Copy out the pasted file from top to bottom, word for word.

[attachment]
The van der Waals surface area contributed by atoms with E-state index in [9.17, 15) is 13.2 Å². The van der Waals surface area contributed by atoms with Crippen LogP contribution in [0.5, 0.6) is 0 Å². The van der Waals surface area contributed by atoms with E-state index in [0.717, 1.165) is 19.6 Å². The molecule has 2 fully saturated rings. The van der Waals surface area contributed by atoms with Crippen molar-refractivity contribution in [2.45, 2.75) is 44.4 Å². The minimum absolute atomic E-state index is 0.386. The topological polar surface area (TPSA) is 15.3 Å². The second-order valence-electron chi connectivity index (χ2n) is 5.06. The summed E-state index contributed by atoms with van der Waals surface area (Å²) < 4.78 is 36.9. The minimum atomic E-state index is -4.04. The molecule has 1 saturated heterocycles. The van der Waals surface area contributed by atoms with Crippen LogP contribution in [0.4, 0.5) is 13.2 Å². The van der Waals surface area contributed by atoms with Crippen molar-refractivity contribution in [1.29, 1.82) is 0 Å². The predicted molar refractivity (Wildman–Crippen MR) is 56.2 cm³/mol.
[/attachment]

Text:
The van der Waals surface area contributed by atoms with E-state index in [9.17, 15) is 13.2 Å². The van der Waals surface area contributed by atoms with Crippen LogP contribution in [0.5, 0.6) is 0 Å². The van der Waals surface area contributed by atoms with E-state index in [0.717, 1.165) is 19.6 Å². The molecule has 2 fully saturated rings. The van der Waals surface area contributed by atoms with Crippen molar-refractivity contribution in [2.45, 2.75) is 44.4 Å². The minimum absolute atomic E-state index is 0.386. The topological polar surface area (TPSA) is 15.3 Å². The second-order valence-electron chi connectivity index (χ2n) is 5.06. The summed E-state index contributed by atoms with van der Waals surface area (Å²) < 4.78 is 36.9. The minimum atomic E-state index is -4.04. The molecule has 1 saturated heterocycles. The van der Waals surface area contributed by atoms with Crippen LogP contribution in [0.4, 0.5) is 13.2 Å². The van der Waals surface area contributed by atoms with Crippen molar-refractivity contribution in [1.29, 1.82) is 0 Å². The predicted molar refractivity (Wildman–Crippen MR) is 56.2 cm³/mol.